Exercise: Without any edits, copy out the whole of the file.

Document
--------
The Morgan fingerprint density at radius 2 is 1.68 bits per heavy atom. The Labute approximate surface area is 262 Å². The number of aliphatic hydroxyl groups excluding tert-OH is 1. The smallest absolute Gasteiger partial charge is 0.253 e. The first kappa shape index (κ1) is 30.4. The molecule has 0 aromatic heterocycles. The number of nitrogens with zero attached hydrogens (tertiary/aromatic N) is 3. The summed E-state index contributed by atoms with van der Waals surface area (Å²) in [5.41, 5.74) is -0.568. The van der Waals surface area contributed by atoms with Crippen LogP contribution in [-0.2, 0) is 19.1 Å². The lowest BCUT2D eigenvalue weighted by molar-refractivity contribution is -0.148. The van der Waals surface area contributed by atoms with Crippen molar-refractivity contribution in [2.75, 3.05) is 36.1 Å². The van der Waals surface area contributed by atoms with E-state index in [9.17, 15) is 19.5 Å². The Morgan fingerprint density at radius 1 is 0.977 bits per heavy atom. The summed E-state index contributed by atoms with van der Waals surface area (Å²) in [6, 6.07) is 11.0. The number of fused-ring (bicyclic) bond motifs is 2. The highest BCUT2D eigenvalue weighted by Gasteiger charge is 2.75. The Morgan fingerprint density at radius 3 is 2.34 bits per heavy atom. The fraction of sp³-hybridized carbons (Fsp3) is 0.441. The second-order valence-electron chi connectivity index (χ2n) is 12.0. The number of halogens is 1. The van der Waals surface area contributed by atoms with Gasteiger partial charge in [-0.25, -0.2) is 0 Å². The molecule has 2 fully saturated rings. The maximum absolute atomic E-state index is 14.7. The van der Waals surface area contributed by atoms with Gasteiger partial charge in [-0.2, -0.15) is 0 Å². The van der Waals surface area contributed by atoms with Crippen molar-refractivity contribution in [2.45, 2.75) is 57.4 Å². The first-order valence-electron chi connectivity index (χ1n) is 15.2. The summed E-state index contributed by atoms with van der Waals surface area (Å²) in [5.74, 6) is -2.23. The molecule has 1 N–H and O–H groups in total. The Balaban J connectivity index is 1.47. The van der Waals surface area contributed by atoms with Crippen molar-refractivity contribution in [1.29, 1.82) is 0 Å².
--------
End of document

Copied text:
The Morgan fingerprint density at radius 2 is 1.68 bits per heavy atom. The Labute approximate surface area is 262 Å². The number of aliphatic hydroxyl groups excluding tert-OH is 1. The smallest absolute Gasteiger partial charge is 0.253 e. The first kappa shape index (κ1) is 30.4. The molecule has 0 aromatic heterocycles. The number of nitrogens with zero attached hydrogens (tertiary/aromatic N) is 3. The summed E-state index contributed by atoms with van der Waals surface area (Å²) in [5.41, 5.74) is -0.568. The van der Waals surface area contributed by atoms with Crippen LogP contribution in [-0.2, 0) is 19.1 Å². The lowest BCUT2D eigenvalue weighted by molar-refractivity contribution is -0.148. The van der Waals surface area contributed by atoms with Crippen molar-refractivity contribution in [2.75, 3.05) is 36.1 Å². The van der Waals surface area contributed by atoms with E-state index in [9.17, 15) is 19.5 Å². The Morgan fingerprint density at radius 1 is 0.977 bits per heavy atom. The summed E-state index contributed by atoms with van der Waals surface area (Å²) in [6, 6.07) is 11.0. The number of fused-ring (bicyclic) bond motifs is 2. The highest BCUT2D eigenvalue weighted by Gasteiger charge is 2.75. The Morgan fingerprint density at radius 3 is 2.34 bits per heavy atom. The fraction of sp³-hybridized carbons (Fsp3) is 0.441. The second-order valence-electron chi connectivity index (χ2n) is 12.0. The number of halogens is 1. The van der Waals surface area contributed by atoms with Gasteiger partial charge in [-0.25, -0.2) is 0 Å². The molecule has 2 fully saturated rings. The maximum absolute atomic E-state index is 14.7. The van der Waals surface area contributed by atoms with Gasteiger partial charge in [-0.2, -0.15) is 0 Å². The van der Waals surface area contributed by atoms with Crippen molar-refractivity contribution in [2.45, 2.75) is 57.4 Å². The first-order valence-electron chi connectivity index (χ1n) is 15.2. The summed E-state index contributed by atoms with van der Waals surface area (Å²) in [5.74, 6) is -2.23. The molecule has 1 N–H and O–H groups in total. The Balaban J connectivity index is 1.47. The van der Waals surface area contributed by atoms with Crippen molar-refractivity contribution in [1.29, 1.82) is 0 Å².